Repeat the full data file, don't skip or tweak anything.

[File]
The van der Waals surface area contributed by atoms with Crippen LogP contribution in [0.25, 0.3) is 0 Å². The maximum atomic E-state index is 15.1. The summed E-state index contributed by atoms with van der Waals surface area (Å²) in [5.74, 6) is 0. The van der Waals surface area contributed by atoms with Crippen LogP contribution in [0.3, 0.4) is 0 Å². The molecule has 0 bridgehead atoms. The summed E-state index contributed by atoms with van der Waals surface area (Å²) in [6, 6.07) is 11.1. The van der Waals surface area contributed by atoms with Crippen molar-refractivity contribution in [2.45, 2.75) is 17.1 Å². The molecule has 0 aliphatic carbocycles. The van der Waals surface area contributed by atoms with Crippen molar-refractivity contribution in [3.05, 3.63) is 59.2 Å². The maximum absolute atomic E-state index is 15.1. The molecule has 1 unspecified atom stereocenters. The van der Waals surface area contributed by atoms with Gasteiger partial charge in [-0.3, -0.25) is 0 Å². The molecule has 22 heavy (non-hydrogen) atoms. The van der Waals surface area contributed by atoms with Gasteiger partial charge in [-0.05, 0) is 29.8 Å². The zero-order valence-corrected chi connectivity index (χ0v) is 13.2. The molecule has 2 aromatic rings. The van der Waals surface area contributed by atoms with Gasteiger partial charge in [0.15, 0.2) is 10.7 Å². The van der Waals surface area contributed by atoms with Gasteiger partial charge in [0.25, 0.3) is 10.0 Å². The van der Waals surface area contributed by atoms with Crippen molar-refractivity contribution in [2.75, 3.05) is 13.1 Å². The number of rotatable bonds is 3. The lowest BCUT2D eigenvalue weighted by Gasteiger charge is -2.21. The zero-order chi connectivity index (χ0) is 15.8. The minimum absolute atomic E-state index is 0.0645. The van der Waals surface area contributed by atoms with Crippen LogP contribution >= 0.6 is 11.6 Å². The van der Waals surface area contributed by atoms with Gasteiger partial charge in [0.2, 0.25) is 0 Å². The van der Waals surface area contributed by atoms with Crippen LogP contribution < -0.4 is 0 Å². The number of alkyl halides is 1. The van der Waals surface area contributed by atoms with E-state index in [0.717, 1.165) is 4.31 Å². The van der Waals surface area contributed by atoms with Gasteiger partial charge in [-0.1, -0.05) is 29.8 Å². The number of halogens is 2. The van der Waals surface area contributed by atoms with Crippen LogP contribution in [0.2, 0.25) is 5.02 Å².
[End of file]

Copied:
The van der Waals surface area contributed by atoms with Crippen LogP contribution in [0.25, 0.3) is 0 Å². The maximum atomic E-state index is 15.1. The summed E-state index contributed by atoms with van der Waals surface area (Å²) in [5.74, 6) is 0. The van der Waals surface area contributed by atoms with Crippen LogP contribution in [0.3, 0.4) is 0 Å². The molecule has 0 bridgehead atoms. The summed E-state index contributed by atoms with van der Waals surface area (Å²) in [6, 6.07) is 11.1. The van der Waals surface area contributed by atoms with Crippen molar-refractivity contribution in [2.45, 2.75) is 17.1 Å². The molecule has 0 aliphatic carbocycles. The van der Waals surface area contributed by atoms with Crippen molar-refractivity contribution in [3.05, 3.63) is 59.2 Å². The maximum absolute atomic E-state index is 15.1. The molecule has 1 unspecified atom stereocenters. The van der Waals surface area contributed by atoms with Gasteiger partial charge in [-0.3, -0.25) is 0 Å². The molecule has 22 heavy (non-hydrogen) atoms. The van der Waals surface area contributed by atoms with Gasteiger partial charge in [-0.05, 0) is 29.8 Å². The zero-order valence-corrected chi connectivity index (χ0v) is 13.2. The molecule has 2 aromatic rings. The van der Waals surface area contributed by atoms with Gasteiger partial charge in [0.15, 0.2) is 10.7 Å². The van der Waals surface area contributed by atoms with Gasteiger partial charge in [0.25, 0.3) is 10.0 Å². The van der Waals surface area contributed by atoms with Crippen molar-refractivity contribution in [2.75, 3.05) is 13.1 Å². The number of rotatable bonds is 3. The lowest BCUT2D eigenvalue weighted by Gasteiger charge is -2.21. The zero-order chi connectivity index (χ0) is 15.8. The minimum absolute atomic E-state index is 0.0645. The van der Waals surface area contributed by atoms with Crippen LogP contribution >= 0.6 is 11.6 Å². The van der Waals surface area contributed by atoms with Gasteiger partial charge in [0.2, 0.25) is 0 Å². The van der Waals surface area contributed by atoms with Crippen LogP contribution < -0.4 is 0 Å². The number of alkyl halides is 1. The van der Waals surface area contributed by atoms with E-state index in [0.717, 1.165) is 4.31 Å². The van der Waals surface area contributed by atoms with Gasteiger partial charge in [-0.1, -0.05) is 29.8 Å². The number of halogens is 2. The van der Waals surface area contributed by atoms with Crippen LogP contribution in [0.2, 0.25) is 5.02 Å².